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Steelers want to improve their offense? They could start by converting third downs

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If the Steelers want to improve their offensive performance, converting more third downs into first downs would be a good place to start.

Pittsburgh Steelers v Chicago Bears Photo by Jonathan Daniel/Getty Images

So, what’s wrong with the Steelers’ offense that has reduced its effectiveness and caused it to average only 21 points a game through three weeks (19 if you take away Tyler Matakevich's blocked punt vs. the Browns in Week 1, and Anthony Chickillo's recovery of it for a touchdown)?

This obviously wasn't supposed to happen. After all, how many times did I read comments from fans such as, "Just once, I'd like to see Ben Roethlisberger, Le'Veon Bell, Antonio Brown and Martavis Bryant on the field at the same time!"?

But, here we are, almost a month into the 2017 regular season, and nobody can seem to figure out why the offense is sputtering so badly.

Is it rust and a lack of cohesion due to the superstars hardly playing at all during the preseason? Is Roethlisberger so far past his prime that he no longer can be effective? Is Bell still dealing with his groin issue, or is he proving everyone right that training camp was super-important to his performance? Is Bryant also dealing with rust, after having sat out an entire season due to suspension? Have there been too many untimely penalties by the offensive line and/or rookie receiver JuJu Smith-Schuster on the successful running plays by Bell? Has it been . . . wait for it . . . offensive coordinator Todd Haley's play-calling?

Perhaps the answer is "yes" to all or some of these questions—it's hard to say, obviously.

But I do know one thing. The Steelers’ third-down conversion rate has been downright putrid through three games.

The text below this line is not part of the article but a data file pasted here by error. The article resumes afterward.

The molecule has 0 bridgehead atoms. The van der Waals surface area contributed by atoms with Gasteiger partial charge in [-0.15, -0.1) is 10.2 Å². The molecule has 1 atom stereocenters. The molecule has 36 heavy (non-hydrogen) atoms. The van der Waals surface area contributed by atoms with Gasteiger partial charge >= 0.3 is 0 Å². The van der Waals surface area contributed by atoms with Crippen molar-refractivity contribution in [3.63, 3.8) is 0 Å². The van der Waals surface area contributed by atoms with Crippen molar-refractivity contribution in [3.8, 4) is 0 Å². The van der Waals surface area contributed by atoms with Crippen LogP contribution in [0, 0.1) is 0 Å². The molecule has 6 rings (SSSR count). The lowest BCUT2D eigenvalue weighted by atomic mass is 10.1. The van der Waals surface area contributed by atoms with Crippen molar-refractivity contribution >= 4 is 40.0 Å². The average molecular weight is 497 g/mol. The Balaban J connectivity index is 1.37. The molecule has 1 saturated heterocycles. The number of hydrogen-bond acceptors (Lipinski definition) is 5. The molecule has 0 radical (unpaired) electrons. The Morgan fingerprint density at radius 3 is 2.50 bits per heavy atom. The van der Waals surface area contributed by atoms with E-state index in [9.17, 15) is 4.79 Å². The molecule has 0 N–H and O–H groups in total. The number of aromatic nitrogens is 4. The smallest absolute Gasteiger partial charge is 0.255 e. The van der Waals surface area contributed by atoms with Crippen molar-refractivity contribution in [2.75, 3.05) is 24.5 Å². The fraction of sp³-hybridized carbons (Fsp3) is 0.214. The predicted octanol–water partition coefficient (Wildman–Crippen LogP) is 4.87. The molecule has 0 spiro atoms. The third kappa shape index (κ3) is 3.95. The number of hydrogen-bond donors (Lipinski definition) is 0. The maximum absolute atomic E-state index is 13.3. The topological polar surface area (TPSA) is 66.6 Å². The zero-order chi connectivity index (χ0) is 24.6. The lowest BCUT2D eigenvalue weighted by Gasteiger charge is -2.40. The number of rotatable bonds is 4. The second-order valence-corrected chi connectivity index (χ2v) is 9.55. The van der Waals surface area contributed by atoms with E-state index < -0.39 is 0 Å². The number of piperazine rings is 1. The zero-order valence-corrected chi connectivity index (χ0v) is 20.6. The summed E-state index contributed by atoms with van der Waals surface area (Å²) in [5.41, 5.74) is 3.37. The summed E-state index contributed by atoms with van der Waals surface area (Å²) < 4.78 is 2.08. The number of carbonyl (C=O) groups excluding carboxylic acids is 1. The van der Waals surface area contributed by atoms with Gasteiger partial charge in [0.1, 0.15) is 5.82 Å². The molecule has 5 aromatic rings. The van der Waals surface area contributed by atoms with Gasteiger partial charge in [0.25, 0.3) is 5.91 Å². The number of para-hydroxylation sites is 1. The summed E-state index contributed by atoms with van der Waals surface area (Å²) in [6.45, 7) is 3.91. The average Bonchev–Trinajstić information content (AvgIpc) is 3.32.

How putrid, you ask?

Try 12 of 37 (or 32.4 percent) which is good for 17th in the league.

Think about that: The Steelers have converted 12 third downs into first downs in three games.

Sure, 17th isn't exactly horrible, but for an offense like this, with the weapons it possesses, you have to do better.

It's efficiency like that which leads to less-than-desirable offensive results—which leads to people wondering what’s wrong with the unit.

It goes without saying that offenses which frustrate opposing defenses (instead of their fans) are the offenses that pick up third downs at a high rate.

Offenses that possess a franchise quarterback, the best receiver in the NFL and the best running back in the NFL—along with an offensive line all on their second Steelers contracts—should be able to do this.

This keeps drives alive, and it usually leads to touchdowns instead of field goals.

The perfect example of Pittsburgh's current offensive stagnation came early in the fourth quarter of last Sunday's loss to the Bears at Solider Field.

With his team trailing 17-14, safety J.J. Wilcox intercepted a Mike Glennon pass at the Chicago 21.

Unfortunately, instead of putting the final nail in the coffin of the home underdog, the Steelers’ offense kept its opponent alive by gaining a measly seven yards on three plays and settling for a Chris Boswell field goal.

You obviously know the rest of the story. Pittsburgh's offense did nothing the remainder of the day, and the Bears quickly won the game in overtime.

In the days since the loss to Chicago, Roethlisberger has admitted to focusing on Brown just a little too much. And as someone who sat in Section 228 of Heinz Field two weeks ago and witnessed No. 7 repeatedly passing up open receivers underneath— instead trying to force the ball to Brown downfield—I can tell you this definitely might be a thing.

I've heard the effectiveness of the Patriots’ passing game described as "death by a thousand cuts." Maybe it's time the Steelers’ offense starts taking what the defense gives it, instead of trying to force the big play--at least not all the time.

I know one thing this would likely solve: The third down-efficiency problem.

If the Steelers’ offense solves that, it’ll probably solve many other problems.

And if the Steelers’ offense solves most of its problems, we’ll stop wondering what's wrong with it.